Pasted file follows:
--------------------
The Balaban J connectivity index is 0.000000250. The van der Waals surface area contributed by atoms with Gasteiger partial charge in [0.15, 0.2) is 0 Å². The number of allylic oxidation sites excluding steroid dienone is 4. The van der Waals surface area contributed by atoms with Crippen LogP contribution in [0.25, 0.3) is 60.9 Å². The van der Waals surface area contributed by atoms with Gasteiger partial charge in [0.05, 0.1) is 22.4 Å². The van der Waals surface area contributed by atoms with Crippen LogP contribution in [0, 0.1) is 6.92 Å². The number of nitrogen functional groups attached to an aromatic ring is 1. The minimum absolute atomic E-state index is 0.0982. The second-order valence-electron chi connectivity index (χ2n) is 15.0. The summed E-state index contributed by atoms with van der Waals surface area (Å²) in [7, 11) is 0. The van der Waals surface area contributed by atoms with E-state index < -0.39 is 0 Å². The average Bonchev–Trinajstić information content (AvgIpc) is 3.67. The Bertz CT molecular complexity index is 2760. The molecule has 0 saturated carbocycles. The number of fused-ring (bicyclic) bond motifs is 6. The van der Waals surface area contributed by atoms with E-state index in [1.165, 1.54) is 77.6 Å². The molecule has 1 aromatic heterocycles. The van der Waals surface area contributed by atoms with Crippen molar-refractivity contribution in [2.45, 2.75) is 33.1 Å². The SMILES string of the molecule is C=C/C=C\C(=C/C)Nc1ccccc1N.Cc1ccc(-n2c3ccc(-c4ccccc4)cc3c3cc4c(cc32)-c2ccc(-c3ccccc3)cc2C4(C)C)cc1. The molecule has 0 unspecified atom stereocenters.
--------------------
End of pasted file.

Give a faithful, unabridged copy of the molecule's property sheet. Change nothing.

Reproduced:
The Balaban J connectivity index is 0.000000250. The van der Waals surface area contributed by atoms with Gasteiger partial charge in [0.15, 0.2) is 0 Å². The number of allylic oxidation sites excluding steroid dienone is 4. The van der Waals surface area contributed by atoms with Crippen LogP contribution in [0.25, 0.3) is 60.9 Å². The van der Waals surface area contributed by atoms with Gasteiger partial charge in [0.05, 0.1) is 22.4 Å². The van der Waals surface area contributed by atoms with Crippen LogP contribution in [0, 0.1) is 6.92 Å². The number of nitrogen functional groups attached to an aromatic ring is 1. The minimum absolute atomic E-state index is 0.0982. The second-order valence-electron chi connectivity index (χ2n) is 15.0. The summed E-state index contributed by atoms with van der Waals surface area (Å²) in [7, 11) is 0. The van der Waals surface area contributed by atoms with E-state index < -0.39 is 0 Å². The average Bonchev–Trinajstić information content (AvgIpc) is 3.67. The Bertz CT molecular complexity index is 2760. The molecule has 0 saturated carbocycles. The number of fused-ring (bicyclic) bond motifs is 6. The van der Waals surface area contributed by atoms with E-state index in [1.165, 1.54) is 77.6 Å². The molecule has 1 aromatic heterocycles. The van der Waals surface area contributed by atoms with Crippen molar-refractivity contribution in [2.45, 2.75) is 33.1 Å². The SMILES string of the molecule is C=C/C=C\C(=C/C)Nc1ccccc1N.Cc1ccc(-n2c3ccc(-c4ccccc4)cc3c3cc4c(cc32)-c2ccc(-c3ccccc3)cc2C4(C)C)cc1. The molecule has 0 unspecified atom stereocenters.